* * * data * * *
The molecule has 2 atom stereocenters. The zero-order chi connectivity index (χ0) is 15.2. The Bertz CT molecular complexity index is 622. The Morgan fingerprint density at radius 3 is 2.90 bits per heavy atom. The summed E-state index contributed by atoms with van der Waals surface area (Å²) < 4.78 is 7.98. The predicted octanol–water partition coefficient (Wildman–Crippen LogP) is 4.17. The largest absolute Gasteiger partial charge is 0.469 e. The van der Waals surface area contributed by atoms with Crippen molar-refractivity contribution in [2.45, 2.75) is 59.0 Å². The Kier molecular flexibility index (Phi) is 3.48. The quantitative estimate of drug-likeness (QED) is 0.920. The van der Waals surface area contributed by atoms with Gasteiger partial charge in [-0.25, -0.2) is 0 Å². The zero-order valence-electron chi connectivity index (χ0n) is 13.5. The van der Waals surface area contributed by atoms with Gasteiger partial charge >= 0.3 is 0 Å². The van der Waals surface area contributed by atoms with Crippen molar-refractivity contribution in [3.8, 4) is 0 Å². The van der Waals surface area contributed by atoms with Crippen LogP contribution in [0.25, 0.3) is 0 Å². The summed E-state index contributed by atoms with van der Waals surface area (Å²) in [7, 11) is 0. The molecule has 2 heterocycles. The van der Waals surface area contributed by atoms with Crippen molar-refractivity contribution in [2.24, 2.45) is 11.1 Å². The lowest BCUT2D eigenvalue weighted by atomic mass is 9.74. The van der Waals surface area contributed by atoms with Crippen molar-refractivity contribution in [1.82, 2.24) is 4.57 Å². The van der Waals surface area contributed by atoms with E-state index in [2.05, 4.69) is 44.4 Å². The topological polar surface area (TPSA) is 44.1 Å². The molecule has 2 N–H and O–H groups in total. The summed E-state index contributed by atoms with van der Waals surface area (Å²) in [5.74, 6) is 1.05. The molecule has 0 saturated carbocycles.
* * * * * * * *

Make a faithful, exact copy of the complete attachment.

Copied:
The molecule has 2 atom stereocenters. The zero-order chi connectivity index (χ0) is 15.2. The Bertz CT molecular complexity index is 622. The Morgan fingerprint density at radius 3 is 2.90 bits per heavy atom. The summed E-state index contributed by atoms with van der Waals surface area (Å²) < 4.78 is 7.98. The predicted octanol–water partition coefficient (Wildman–Crippen LogP) is 4.17. The largest absolute Gasteiger partial charge is 0.469 e. The van der Waals surface area contributed by atoms with Crippen molar-refractivity contribution in [2.45, 2.75) is 59.0 Å². The Kier molecular flexibility index (Phi) is 3.48. The quantitative estimate of drug-likeness (QED) is 0.920. The van der Waals surface area contributed by atoms with Gasteiger partial charge in [-0.25, -0.2) is 0 Å². The zero-order valence-electron chi connectivity index (χ0n) is 13.5. The van der Waals surface area contributed by atoms with Gasteiger partial charge >= 0.3 is 0 Å². The van der Waals surface area contributed by atoms with Crippen molar-refractivity contribution in [3.8, 4) is 0 Å². The van der Waals surface area contributed by atoms with Crippen LogP contribution in [0.25, 0.3) is 0 Å². The summed E-state index contributed by atoms with van der Waals surface area (Å²) in [7, 11) is 0. The molecule has 2 heterocycles. The van der Waals surface area contributed by atoms with Crippen molar-refractivity contribution in [2.24, 2.45) is 11.1 Å². The lowest BCUT2D eigenvalue weighted by atomic mass is 9.74. The van der Waals surface area contributed by atoms with Crippen molar-refractivity contribution in [1.82, 2.24) is 4.57 Å². The van der Waals surface area contributed by atoms with E-state index in [2.05, 4.69) is 44.4 Å². The topological polar surface area (TPSA) is 44.1 Å². The molecule has 2 N–H and O–H groups in total. The summed E-state index contributed by atoms with van der Waals surface area (Å²) in [5.74, 6) is 1.05. The molecule has 0 saturated carbocycles.